December 4, 2018 / 9:36 PM / 7 months ago

CORRECTED-UPDATE 1-U.S. utility Xcel says aims to be carbon-free by 2050

(Corrects headquarters location to Minneapolis from Denver in paragraph 2)

Dec 4 (Reuters) - Xcel Energy Inc, one of the largest U.S. utilities, on Tuesday unveiled plans to accelerate its carbon reduction goals, saying sharply lower costs for renewable energy and investments in new technologies will allow it to deliver all carbon-free electricity to customers by 2050.

The Minneapolis-based company, which currently produces 60 percent of its power from fossil fuels, said it will slash carbon emissions by 80 percent from 2005 levels by 2030, from a previous target of 60 percent, before going to zero in 2050. It has already slashed those emissions by 35 percent.

The company’s ambitions stand in stark contrast to the federal government’s pro-coal agenda under President Donald Trump, because they will likely further erode flagging U.S. demand for coal. The U.S. Energy Information Administration said on Tuesday that U.S. coal demand is projected to hit a 39-year low in 2018, continuing a downward trend fueled by cheap natural gas and increasingly competitive wind and solar energy.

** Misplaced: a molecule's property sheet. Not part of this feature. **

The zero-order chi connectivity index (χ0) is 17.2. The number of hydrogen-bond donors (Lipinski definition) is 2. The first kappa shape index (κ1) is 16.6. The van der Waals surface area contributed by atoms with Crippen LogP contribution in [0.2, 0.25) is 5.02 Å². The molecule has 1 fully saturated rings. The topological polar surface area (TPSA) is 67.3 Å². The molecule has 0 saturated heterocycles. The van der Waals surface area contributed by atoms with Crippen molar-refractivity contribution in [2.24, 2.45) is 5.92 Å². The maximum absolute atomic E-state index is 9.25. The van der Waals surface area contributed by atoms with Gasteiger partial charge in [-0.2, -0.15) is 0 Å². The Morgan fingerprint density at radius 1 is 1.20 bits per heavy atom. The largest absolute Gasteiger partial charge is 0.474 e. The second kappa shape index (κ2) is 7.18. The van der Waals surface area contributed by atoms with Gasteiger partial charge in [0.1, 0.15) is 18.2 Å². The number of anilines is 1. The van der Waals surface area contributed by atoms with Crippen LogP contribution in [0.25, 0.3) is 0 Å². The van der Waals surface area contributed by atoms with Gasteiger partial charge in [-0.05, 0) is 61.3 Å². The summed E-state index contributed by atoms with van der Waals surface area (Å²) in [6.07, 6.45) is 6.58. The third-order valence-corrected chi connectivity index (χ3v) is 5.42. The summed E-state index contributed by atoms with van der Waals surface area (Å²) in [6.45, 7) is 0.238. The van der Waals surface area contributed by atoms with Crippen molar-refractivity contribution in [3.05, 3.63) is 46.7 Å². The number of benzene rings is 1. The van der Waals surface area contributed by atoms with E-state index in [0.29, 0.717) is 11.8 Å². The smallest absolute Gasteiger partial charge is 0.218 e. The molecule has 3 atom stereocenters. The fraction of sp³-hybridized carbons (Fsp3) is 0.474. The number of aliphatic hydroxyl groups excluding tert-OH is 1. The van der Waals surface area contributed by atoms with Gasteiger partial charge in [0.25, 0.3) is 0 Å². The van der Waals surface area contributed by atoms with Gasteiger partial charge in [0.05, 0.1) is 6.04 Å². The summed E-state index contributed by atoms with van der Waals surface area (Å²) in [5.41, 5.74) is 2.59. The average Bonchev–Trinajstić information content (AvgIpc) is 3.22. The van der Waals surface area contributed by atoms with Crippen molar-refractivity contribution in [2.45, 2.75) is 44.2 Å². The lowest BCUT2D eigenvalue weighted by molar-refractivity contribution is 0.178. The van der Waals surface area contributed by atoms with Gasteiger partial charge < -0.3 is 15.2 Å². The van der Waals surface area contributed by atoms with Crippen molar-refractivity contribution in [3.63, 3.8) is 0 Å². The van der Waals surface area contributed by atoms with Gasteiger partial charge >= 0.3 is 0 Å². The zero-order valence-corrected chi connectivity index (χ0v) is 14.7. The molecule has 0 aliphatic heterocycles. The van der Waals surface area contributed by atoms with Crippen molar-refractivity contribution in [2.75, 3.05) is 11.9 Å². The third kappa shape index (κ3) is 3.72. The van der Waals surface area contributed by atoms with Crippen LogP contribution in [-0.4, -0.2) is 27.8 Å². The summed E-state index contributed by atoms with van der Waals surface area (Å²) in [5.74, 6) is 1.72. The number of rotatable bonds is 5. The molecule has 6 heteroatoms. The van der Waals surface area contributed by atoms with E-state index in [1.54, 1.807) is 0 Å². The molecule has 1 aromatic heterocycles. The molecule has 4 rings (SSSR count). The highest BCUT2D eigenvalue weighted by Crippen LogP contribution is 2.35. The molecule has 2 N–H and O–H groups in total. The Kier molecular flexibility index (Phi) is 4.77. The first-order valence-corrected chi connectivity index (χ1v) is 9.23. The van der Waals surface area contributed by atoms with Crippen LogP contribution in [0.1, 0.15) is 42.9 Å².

Trump has vowed to revive the fossil fuels industries by rolling back Obama-era environmental protections that he argues kill jobs and provide no tangible benefits.

Xcel’s announcement also coincides with international climate talks taking place in Poland to hammer out the rulebook for the Paris Agreement, a global accord agreed in 2015 to fight climate change from which Trump has pledged to withdraw.

Xcel, which serves 3.5 million customers in eight Midwestern and Western states, called its move the most ambitious ever announced in the electric power industry.

In a statement, the utility said its 2030 goal can be reached affordably with renewable energy and other current technologies. To achieve the 2050 goal of all zero-carbon electricity, however, “requires technologies that are not cost effective or commercially available today,” Xcel said.

“We’re accelerating our carbon reduction goals because we’re encouraged by advances in technology, motivated by customers who are asking for it and committed to working with partners to make it happen,” Xcel Chief Executive Ben Fowke said in a statement.

Xcel’s service territory stretches across Minnesota, North Dakota, South Dakota, Wisconsin, Michigan, Texas, New Mexico and Colorado. (Reporting by Nichola Groom; editing by Jonathan Oatis and Marguerita Choy)

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